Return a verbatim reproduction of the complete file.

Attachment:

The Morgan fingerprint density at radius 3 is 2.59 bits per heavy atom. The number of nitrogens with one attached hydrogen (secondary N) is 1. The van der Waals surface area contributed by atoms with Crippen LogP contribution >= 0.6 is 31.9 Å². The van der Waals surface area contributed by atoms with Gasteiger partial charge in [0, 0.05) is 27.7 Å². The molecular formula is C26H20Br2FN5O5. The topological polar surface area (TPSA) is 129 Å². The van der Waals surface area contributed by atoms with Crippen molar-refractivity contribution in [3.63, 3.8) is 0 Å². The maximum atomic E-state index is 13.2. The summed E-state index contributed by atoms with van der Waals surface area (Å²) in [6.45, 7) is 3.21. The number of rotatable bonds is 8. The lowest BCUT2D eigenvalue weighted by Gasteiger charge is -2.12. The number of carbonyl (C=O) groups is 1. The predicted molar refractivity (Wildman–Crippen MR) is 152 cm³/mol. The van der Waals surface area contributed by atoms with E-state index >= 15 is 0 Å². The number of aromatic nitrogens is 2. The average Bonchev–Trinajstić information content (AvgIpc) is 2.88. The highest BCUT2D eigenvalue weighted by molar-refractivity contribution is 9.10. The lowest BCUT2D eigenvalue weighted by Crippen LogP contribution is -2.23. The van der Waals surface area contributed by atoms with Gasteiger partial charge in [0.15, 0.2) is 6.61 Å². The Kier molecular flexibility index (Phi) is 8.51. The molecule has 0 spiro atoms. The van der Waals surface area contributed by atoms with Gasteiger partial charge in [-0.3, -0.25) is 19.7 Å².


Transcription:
The Morgan fingerprint density at radius 3 is 2.59 bits per heavy atom. The number of nitrogens with one attached hydrogen (secondary N) is 1. The van der Waals surface area contributed by atoms with Crippen LogP contribution >= 0.6 is 31.9 Å². The van der Waals surface area contributed by atoms with Gasteiger partial charge in [0, 0.05) is 27.7 Å². The molecular formula is C26H20Br2FN5O5. The topological polar surface area (TPSA) is 129 Å². The van der Waals surface area contributed by atoms with Crippen molar-refractivity contribution in [3.63, 3.8) is 0 Å². The maximum atomic E-state index is 13.2. The summed E-state index contributed by atoms with van der Waals surface area (Å²) in [6.45, 7) is 3.21. The number of rotatable bonds is 8. The lowest BCUT2D eigenvalue weighted by Gasteiger charge is -2.12. The number of carbonyl (C=O) groups is 1. The predicted molar refractivity (Wildman–Crippen MR) is 152 cm³/mol. The van der Waals surface area contributed by atoms with E-state index >= 15 is 0 Å². The number of aromatic nitrogens is 2. The average Bonchev–Trinajstić information content (AvgIpc) is 2.88. The highest BCUT2D eigenvalue weighted by molar-refractivity contribution is 9.10. The lowest BCUT2D eigenvalue weighted by Crippen LogP contribution is -2.23. The van der Waals surface area contributed by atoms with Gasteiger partial charge in [0.15, 0.2) is 6.61 Å². The Kier molecular flexibility index (Phi) is 8.51. The molecule has 0 spiro atoms. The van der Waals surface area contributed by atoms with Gasteiger partial charge in [-0.3, -0.25) is 19.7 Å².